Actually, he's extremely physical everywhere. This can be a good thing, but it can also be a bad thing. With Adams, it is a bit of both. The Thunder do benefit with having Adams coming off the bench to make things difficult in the paint by moving guys and throwing his weight around, but most of Adams' foul troubles root from his physicality. Like Khan said, Adams gets called for a lot of loose-ball fouls as well as overall gritty fouls. Without having actually counted them out, I'd say a good amount of his fouls occur away from the ball. I've seen Adams push a guy while chasing a board, push his shoulder into guys while on offense, or randomly grab guys in transition, all of which have resulted in fouls called against him.

Are they silly fouls? Sometimes they definitely seem like it. Adams might cost his team an offensive possession or a defensive rebound all while getting himself into foul trouble. On the other hand, curtailing such aggression would be contrary to the identity as a player that Scott Brooks is trying to mold Adams into.

"I tell him, 'Don't worry about your fouls,'" Brooks said after the Thunder's win against the Kings on the 19th. "Play the brand of basketball we need you to play: tough, physical, protector of the paint and rim."

There was no better example of Adams playing the brand of basketball Brooks wants him to play than when he was

Play the brand of basketball we need you to play: tough, physical, protector of the paint and rim. -Scott Brooks

matched up with Rockets center Dwight Howard last week. It was likely a point of emphasis from the coaching staff that Adams would have to grind and fight for position all night with Dwight and his huge shoulders. It ultimately led to Adams fouling out after 10:18 of playing time, but guess what? Dwight finished 5-of-13 for 11 points with five fouls himself. That's not all Adams of course (Kendrick Perkins played a factor as well), but it is obvious he was a big part of the Thunder's success against Howard on the night. Adams even drew a double foul on himself and Dwight, which elicited this hilarious reaction (which, for Adams, is also his reaction to most fouls). Check the play out. You can see that the grabbing and handsy stuff is pretty par for the course with Adams.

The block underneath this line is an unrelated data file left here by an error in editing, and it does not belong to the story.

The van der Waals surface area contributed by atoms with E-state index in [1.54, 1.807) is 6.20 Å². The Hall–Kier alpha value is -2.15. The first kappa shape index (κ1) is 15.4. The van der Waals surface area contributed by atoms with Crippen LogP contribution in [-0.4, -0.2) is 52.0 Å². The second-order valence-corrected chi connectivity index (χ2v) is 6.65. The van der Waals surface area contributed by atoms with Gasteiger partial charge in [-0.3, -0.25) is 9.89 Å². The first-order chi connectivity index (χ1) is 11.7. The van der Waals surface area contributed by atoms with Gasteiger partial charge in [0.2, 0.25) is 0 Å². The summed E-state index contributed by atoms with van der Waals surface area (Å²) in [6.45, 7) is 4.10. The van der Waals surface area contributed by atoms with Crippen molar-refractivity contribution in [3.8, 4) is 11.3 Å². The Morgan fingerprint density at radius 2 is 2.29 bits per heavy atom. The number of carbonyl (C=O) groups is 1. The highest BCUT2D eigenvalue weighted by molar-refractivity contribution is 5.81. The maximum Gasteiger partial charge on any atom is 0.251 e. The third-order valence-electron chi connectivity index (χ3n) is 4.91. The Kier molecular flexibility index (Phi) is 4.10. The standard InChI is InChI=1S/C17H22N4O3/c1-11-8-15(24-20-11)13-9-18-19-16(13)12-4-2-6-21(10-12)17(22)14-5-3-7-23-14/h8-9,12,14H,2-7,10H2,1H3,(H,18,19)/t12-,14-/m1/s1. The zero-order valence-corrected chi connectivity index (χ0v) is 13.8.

Same thing occurred Sunday night against the Kings and DeMarcus Cousins. DMC (who, by the way, has been great this season and his play could justify an All-Star selection) was held to 16 points on 6-of-17 shooting to go with three fouls. Cousins did have 14 rebounds, but I guess you can't win 'em all. Adams did well enough to make Cousins feel his presence, and again, it was with his aggressive play away from the ball.

On this play, Adams gives up inside position to DMC (which is a problem he still struggles with sometimes), but gets tied up and fouls Cousins while denying him the entry pass inside. It's neat to see the extracurricular stuff after the whistle, because Adams was clearly in Cousins' head throughout the game.

The aggressive play doesn't really bother me. Brooks seems to be taking it in stride, and I generally like what I'm seeing even with the foul trouble. As Brooks said in the same interview after the Kings game, "Play aggressive, keep working, and that stuff will improve as time goes on."

Adams' areas for improvement

There are other, more tangible elements that Adams does need to fix to cut down on his fouls. He still gets beat in the post sometimes, even when he doesn't give up significant position. Against some of the league's more skilled post scorers, Adams doesn't have the technique to consistently keep up with their moves and counter-moves (an up-and-under can obliterate him), which can force him into fouling. According to Synergy, the play type that leads to the highest percentage of shooting fouls drawn (12.1%) is a post-up. Granted, Synergy has only tracked 132 of Adams' defensive possessions which isn't the greatest sample size, but it passes the eye test well enough.

In this play, Adams denies the post entry pass well and forces Randolph to give up position to receive the ball. He does a great job of not letting Randolph back him down as he would do against many other post defenders, but once Z-Bo pulls out the fake, Adams bites and it's over.

Over-hedging on pick-and-rolls has also been a flaw for Adams. It seems to have become less of a problem recently compared to when the season started, but we still see Adams pushing guards too much with his body

Play aggressive, keep working, and that stuff will improve as time goes on.

when he defends the pick-and-roll. As the earlier scouting reports were quick to point out, Adams has great mobility and shines guarding the pick-and-roll. He can switch and stay in front of a guard, or he can hedge and bump a guard to allow the original defender to recover. It just happens that when he bumps a guard, he'll sometimes bump a bit too hard and draw a foul. Earlier this season, Brandon Jennings was able to draw a foul from Adams on back-to-back possessions when he hedged on pick-and-rolls from the exact same spot on the floor.

For all of his issues with fouls, it looks like Brooks is comfortable taking his time with working on them. If he's comfortable with it, I suppose I am too. Brooks has been blessed with some solid big man prospects, but he really hasn't accomplished much with their player development as Cole AldrichByron Mullens and D.J. White all have failed to earn a long term spot on the team.

Make no mistake - fouls are a problem for Adams that will need to be addressed for him to claim the starting center role for which many have clamored that he be given. It will be a challenge but not an insurmountable one. Fouling this much in the NBA after not fouling much at all in college is an anomaly, and the fouling he does seems very correctable even with Brooks encouraging the same level of aggressiveness.

Since fouling out in three straight games, Adams has gone two games with "just" two and then three fouls in 17 and 14 minutes respectively. It is progress as much as it is regression to the norm, and is expected to continue.